Our new house site has a grade of around 10% (rise/run = 1/10)
We're intending to grow loads of veges around the house, employing the mandala garden design most likely.
Can we put our vege gardens on a slope like this no problem?....or is growing on level ground much preferred for some reason?
I ask because we are about to get the earth mover machine in and I can see we have the option of creating a series of flat terraces, or retain the original slope of the site. I would kind of prefer to NOT to have the terraces, simply for site simplicity, but i don't know whether putting vege gardens/mandalas on a 10% slope can be problematic or not..?
I think that one problem with gardening on a slope is that water drains down to the lower parts, leaving the upper parts dry. If you could put in swales on contour at the top of the garden, that would help slow water down and let it soak in. You could also plant things that need less water at the top, and the more water hungry plants at the bottom. But I think that a swale would be much better. Slowing the water down and letting it soak in is the key to having a resilient garden. You can also put a swale at the bottom to help retain more water and keep it from running away down the hill.
Hope that helps! Good luck with your new home and garden.
Don't know if I personally would go with the Mandelas on a slope I would be more inclined to think of terraces particularly if you have a south facing slope to take advantage of the sun and create many different microclimates
Living in Anjou , France,
For the many not for the few
I'd tend to go with terraces, too, since they seem like an equal option. Swales can do much to reduce water loss. But many other activities you'll probably want to do to improve the soil -- layering organic matter on top and that sort of thing -- will be easier on a flatter surface.
In my front yard next to the street slopes towards the center. When heavy rain falls it pools in middle of the yard, right up to the lowest edge of the garden beds on these sloped sections. These last two springs, while most gardeners in my area have had wide spread drowning of their plants, mine have remained healthy because the water was able to drain fast enough. So there are some very sound benefits to slope in a garden.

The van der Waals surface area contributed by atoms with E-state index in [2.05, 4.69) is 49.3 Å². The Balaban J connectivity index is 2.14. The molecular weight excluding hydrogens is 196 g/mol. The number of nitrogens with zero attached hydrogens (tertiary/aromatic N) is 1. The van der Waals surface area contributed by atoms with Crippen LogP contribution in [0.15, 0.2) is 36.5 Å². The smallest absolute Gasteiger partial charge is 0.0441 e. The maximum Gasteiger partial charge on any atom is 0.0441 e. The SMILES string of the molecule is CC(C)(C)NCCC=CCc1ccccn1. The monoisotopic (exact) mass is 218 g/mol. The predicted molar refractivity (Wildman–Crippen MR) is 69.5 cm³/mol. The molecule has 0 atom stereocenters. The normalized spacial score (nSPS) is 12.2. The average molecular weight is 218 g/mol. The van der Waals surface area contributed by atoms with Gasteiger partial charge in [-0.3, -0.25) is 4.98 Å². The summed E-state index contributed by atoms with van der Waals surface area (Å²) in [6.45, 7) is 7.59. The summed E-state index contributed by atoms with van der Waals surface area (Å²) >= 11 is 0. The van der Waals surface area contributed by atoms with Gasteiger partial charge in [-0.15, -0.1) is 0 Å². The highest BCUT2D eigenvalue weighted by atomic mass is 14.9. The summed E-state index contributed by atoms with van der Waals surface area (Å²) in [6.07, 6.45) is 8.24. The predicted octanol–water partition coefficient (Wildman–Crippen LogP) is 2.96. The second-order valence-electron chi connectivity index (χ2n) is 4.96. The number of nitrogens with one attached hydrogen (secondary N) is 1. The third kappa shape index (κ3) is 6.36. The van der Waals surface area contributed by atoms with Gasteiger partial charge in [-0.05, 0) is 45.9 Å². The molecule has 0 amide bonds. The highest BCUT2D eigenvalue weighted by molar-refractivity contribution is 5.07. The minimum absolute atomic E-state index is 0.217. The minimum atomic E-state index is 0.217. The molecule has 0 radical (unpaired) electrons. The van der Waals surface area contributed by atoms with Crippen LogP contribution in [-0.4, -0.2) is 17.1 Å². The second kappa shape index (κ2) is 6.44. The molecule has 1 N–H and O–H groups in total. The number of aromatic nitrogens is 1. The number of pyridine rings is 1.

My inclination in your circumstance would be to take advantage of the earth moving equipment. There's a reason why so many ancient cultures put the years of hand labor into building terraces for farming. If you don't do it now, will you have ready access to the earth moving equipment, and will the equipment be able to access the land to shape it without destroying other projects?
If you really don't feel these kinds of earthworks are for you, I think if you just lay out your garden in rows on contour you would get similar effects, though much smaller. If you add amendments that raise the soil level (tilled in or top dressed) the garden bed itself would be a small berm creating a micro-swale upslope. Simply keeping thick vegetation in the beds with shorter (or no) vegetation in paths between would cause water to slow and pool a little right above the garden bed.
The more texture you add to your slope, through earth works that change the shape like terracing or swales or through planting strategies that cover the ground in dense vegetation, the more opportunities you have to slow and capture water. In all but the wettest of circumstances, keeping water on your property, and in your soil is one of the best things you can do to support healthy soil life. If you have healthy soil you can hold more water in the ground itself than any rainwater catchment system.